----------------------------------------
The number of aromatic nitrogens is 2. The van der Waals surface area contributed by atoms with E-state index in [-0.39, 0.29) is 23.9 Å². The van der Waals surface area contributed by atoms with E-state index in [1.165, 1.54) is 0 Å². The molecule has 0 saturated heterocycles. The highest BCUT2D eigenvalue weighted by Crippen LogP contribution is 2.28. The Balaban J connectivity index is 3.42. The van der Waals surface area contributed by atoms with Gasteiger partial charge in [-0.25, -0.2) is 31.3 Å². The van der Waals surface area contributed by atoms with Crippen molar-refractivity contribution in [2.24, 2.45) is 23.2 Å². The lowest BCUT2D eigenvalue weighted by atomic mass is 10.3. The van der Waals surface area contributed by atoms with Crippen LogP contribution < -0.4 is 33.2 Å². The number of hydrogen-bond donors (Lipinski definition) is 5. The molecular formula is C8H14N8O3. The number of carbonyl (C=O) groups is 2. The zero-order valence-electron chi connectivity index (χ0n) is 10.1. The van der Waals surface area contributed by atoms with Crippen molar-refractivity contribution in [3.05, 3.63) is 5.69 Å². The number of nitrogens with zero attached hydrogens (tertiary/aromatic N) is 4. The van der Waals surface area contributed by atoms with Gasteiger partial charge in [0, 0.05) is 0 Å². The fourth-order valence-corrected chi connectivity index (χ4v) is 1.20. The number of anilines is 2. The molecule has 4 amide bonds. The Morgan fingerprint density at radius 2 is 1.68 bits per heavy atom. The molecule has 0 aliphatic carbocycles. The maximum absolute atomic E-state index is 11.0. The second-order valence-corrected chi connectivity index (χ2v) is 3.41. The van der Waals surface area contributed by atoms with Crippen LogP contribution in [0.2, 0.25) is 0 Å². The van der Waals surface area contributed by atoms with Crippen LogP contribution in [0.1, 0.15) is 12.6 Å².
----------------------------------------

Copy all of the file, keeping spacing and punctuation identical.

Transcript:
The number of aromatic nitrogens is 2. The van der Waals surface area contributed by atoms with E-state index in [-0.39, 0.29) is 23.9 Å². The van der Waals surface area contributed by atoms with E-state index in [1.165, 1.54) is 0 Å². The molecule has 0 saturated heterocycles. The highest BCUT2D eigenvalue weighted by Crippen LogP contribution is 2.28. The Balaban J connectivity index is 3.42. The van der Waals surface area contributed by atoms with Gasteiger partial charge in [-0.25, -0.2) is 31.3 Å². The van der Waals surface area contributed by atoms with Crippen molar-refractivity contribution in [2.24, 2.45) is 23.2 Å². The lowest BCUT2D eigenvalue weighted by atomic mass is 10.3. The van der Waals surface area contributed by atoms with Crippen LogP contribution < -0.4 is 33.2 Å². The number of hydrogen-bond donors (Lipinski definition) is 5. The molecular formula is C8H14N8O3. The number of carbonyl (C=O) groups is 2. The zero-order valence-electron chi connectivity index (χ0n) is 10.1. The van der Waals surface area contributed by atoms with Crippen molar-refractivity contribution in [3.05, 3.63) is 5.69 Å². The number of nitrogens with zero attached hydrogens (tertiary/aromatic N) is 4. The van der Waals surface area contributed by atoms with Gasteiger partial charge in [0, 0.05) is 0 Å². The fourth-order valence-corrected chi connectivity index (χ4v) is 1.20. The number of anilines is 2. The molecule has 4 amide bonds. The Morgan fingerprint density at radius 2 is 1.68 bits per heavy atom. The molecule has 0 aliphatic carbocycles. The maximum absolute atomic E-state index is 11.0. The second-order valence-corrected chi connectivity index (χ2v) is 3.41. The van der Waals surface area contributed by atoms with Crippen LogP contribution in [0.2, 0.25) is 0 Å². The van der Waals surface area contributed by atoms with Crippen LogP contribution in [0.1, 0.15) is 12.6 Å².